A very similar conjunction of factors could be identified in the Malda lock-up episode. The buck, in this case, is shuttling between the police and the judicial department. The police were supposed to look after the accused, whereas the district court was responsible for the state of the lock-up. The state government had been notified of the conditions in the lock-up nearly two months ago, but nothing at all was done. In the meantime, human beings were being herded together with impunity in cells without ventilation, lavatories and drinking water. And this was not just in the districts, but in the city court lock-ups as well. When the lock-ups were full, people were stuffed in police vans converted into lockers. Here again, the callousness is collaborative, shared out and passed around between the government, the judicial department and the police, with the bar association looking on ineffectually. The WBHRC has been around to inspect the Malda lock-ups and found them “very old”. What these two instances show up is a barbaric failure of public administration, with every department of the state government implicated in a nexus of corruption, inefficiency and sheer criminal brutality.

   

 
 
DOCTOR ROUND THE CORNER 
 
 
BY S.L. RAO
 
 
The data on healthcare in India is sparse and very dated. Survey results from the National Sample Survey are released after years, and are not the stuff that makes for newspaper headlines. When I was in the National Council for Applied Economic Research, we were conducting large sample surveys covering every district in India and with a sample of 500,000 (later reduced to 300,000) households, to study the trends in consumption of selected manufactured consumer goods. This information also threw up data on income distribution by broad categories, and enabled me to project the Indian market as large, growing fast, and with a huge potential among the poor and in rural India.

It was a key factor in attracting the attention of foreign investors to the potential of the Indian market. Since we were going to so many households for the survey, I thought that it was a good opportunity to find out something about household expenditures on health in the same survey. We did it twice, and the data was analysed and released within a year of the surveys. It was the first attempt outside the NSS to conduct such a study, and it was very timely, since the NSS data that was available was over five years old.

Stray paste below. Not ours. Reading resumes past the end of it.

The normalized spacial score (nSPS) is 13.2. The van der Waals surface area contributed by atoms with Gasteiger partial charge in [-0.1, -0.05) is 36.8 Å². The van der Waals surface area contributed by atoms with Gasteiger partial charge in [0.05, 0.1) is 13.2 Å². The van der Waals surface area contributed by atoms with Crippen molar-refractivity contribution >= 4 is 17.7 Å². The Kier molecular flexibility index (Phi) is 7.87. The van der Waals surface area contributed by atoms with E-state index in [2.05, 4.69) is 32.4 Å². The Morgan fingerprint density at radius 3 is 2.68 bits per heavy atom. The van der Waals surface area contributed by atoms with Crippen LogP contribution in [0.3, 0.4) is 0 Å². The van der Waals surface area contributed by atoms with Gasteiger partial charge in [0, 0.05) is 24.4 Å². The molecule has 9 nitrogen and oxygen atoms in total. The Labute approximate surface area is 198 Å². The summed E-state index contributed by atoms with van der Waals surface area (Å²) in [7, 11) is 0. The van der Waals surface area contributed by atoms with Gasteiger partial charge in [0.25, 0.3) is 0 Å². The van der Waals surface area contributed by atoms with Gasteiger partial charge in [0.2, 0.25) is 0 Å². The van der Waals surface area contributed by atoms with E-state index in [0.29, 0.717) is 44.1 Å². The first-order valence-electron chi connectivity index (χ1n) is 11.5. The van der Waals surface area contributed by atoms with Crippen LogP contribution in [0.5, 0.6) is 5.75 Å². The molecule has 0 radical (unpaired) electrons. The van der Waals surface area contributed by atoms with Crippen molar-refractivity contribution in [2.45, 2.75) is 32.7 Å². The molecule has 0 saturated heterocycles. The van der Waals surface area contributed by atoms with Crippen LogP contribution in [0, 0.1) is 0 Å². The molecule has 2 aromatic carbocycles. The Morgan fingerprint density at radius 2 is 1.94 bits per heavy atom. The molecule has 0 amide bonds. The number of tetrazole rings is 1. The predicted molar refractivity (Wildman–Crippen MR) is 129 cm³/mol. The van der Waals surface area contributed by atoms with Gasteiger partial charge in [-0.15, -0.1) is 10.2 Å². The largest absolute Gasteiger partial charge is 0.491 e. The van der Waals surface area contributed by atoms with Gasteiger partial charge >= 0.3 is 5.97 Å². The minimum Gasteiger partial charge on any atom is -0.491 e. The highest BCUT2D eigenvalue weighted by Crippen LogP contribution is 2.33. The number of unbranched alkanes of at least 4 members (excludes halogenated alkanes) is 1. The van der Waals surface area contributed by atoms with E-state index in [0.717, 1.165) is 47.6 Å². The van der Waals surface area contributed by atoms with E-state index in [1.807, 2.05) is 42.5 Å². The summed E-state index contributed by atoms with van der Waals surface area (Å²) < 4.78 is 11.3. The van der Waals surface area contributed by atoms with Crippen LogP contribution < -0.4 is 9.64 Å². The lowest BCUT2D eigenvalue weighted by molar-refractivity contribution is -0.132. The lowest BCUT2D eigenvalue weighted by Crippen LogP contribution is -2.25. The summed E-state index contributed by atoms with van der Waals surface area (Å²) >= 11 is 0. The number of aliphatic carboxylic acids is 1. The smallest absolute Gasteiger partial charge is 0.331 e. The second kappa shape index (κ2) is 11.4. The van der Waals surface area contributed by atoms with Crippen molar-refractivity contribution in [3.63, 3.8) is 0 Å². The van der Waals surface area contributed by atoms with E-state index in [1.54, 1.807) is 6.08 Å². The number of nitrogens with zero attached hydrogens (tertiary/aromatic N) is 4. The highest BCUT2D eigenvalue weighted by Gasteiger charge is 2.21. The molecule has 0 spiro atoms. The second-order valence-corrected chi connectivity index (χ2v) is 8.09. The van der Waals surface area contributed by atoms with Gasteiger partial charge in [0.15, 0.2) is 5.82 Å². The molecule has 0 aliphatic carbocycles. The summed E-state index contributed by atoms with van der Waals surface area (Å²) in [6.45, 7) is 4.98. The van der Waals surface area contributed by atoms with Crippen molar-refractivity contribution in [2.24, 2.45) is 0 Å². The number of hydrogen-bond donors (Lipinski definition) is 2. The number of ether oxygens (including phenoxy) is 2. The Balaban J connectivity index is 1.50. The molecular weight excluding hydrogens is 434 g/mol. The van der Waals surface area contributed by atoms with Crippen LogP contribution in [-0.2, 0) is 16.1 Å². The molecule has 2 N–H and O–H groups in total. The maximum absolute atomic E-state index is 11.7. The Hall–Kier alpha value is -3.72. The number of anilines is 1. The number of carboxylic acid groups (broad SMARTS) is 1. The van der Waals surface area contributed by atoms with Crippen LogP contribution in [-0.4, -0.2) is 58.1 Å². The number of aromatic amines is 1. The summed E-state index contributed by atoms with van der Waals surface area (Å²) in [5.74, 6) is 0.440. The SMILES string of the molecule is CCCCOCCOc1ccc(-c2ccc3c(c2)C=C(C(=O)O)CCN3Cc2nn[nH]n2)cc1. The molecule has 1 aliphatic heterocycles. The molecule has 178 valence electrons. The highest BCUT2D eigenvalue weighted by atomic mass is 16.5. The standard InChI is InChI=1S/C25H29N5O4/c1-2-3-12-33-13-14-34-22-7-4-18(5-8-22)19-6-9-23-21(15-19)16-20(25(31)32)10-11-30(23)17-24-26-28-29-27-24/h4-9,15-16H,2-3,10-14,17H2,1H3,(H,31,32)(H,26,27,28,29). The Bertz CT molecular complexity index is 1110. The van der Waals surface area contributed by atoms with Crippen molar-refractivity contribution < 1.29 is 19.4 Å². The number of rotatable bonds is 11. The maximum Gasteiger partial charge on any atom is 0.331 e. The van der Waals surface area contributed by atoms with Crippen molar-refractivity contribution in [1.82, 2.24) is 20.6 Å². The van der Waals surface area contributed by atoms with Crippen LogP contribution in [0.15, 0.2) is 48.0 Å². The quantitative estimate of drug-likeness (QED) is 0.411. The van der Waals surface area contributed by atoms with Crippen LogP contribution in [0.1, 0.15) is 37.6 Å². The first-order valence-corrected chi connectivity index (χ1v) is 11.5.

The NCAER survey showed that poor rural households spent a larger portion of their incomes on health than others. This was despite the comprehensive structure of healthcare that had been built up over the years by governments. For the poor, healthcare was meant to be free. The primary health centre was to be supported by referral hospitals for more complicated ailments and treatments. The primary health centre would have a doctor, supply medicines and be able to diagnose and treat the majority of common ailments. The hospitals would deal with illnesses requiring hospitalization, which would be free, and would also supply medicines.

We found that the reality was very different in the primary health centres and in the hospitals. The patient spent a good deal of money on medicines, and in the primary health centre, and the doctors were rarely available. When they were, they had in most cases, to be paid. Medicines were not freely available and had to be bought. The patient also had to wait interminably, to be attended. Since most of the poor are daily wage casual workers, they could not afford to lose even a day’s work. They therefore avoided the “free” government service and instead went to the private practitioner. This was also the reason that they preferred allopathy, since the chemical drugs gave them quick relief and hence prevented the loss of work and wages.

These private practitioners call themselves RMPs or registered medical practitioners, a title to which most are not entitled, since legally, it is meant to stand for those with an MBBS degree. According to a study in 1995 by Hema Vishwanathan, 50 per cent of them had completed only middle school, 40 per cent had completed high school, and only 4 per cent had attended college, though they did not hold a degree. No medical diploma or degree was held by 74 per cent, 11 per cent were trained in ayurveda, 6 per cent in unani, 4 per cent in homeopathy and 1 per cent were pharmacists.

Thus, though the overwhelming number of these practitioners used allopathic medicines, they were not qualified for their use, not trained for the purpose. It has been estimated that there are one million such quacks, unqualified people, practising medicine. They use intravenous fluids, antibiotics, steroids, give dental treatment, treat infants, set fractures, and also treat arthritis, tuberculosis, sexually transmitted diseases and sexual problems, for none of which they have any competence or qualification.